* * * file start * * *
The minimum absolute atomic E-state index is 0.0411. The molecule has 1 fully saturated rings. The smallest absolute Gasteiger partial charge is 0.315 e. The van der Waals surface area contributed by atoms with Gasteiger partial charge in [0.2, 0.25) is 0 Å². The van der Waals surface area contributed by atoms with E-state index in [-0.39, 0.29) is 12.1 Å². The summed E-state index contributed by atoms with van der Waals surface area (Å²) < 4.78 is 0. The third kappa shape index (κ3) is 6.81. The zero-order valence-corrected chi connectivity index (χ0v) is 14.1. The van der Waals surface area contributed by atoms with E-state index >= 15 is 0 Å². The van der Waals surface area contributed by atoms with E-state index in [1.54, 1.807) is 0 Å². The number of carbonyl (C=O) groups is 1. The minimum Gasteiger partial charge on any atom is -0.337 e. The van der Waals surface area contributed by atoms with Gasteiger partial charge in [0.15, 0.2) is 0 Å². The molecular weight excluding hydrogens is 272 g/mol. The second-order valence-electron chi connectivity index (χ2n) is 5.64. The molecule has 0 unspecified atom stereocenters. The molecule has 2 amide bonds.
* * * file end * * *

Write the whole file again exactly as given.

The minimum absolute atomic E-state index is 0.0411. The molecule has 1 fully saturated rings. The smallest absolute Gasteiger partial charge is 0.315 e. The van der Waals surface area contributed by atoms with Gasteiger partial charge in [0.2, 0.25) is 0 Å². The van der Waals surface area contributed by atoms with E-state index in [-0.39, 0.29) is 12.1 Å². The summed E-state index contributed by atoms with van der Waals surface area (Å²) < 4.78 is 0. The third kappa shape index (κ3) is 6.81. The zero-order valence-corrected chi connectivity index (χ0v) is 14.1. The van der Waals surface area contributed by atoms with E-state index >= 15 is 0 Å². The van der Waals surface area contributed by atoms with E-state index in [1.54, 1.807) is 0 Å². The number of carbonyl (C=O) groups is 1. The minimum Gasteiger partial charge on any atom is -0.337 e. The van der Waals surface area contributed by atoms with Gasteiger partial charge in [0.15, 0.2) is 0 Å². The molecular weight excluding hydrogens is 272 g/mol. The second-order valence-electron chi connectivity index (χ2n) is 5.64. The molecule has 0 unspecified atom stereocenters. The molecule has 2 amide bonds.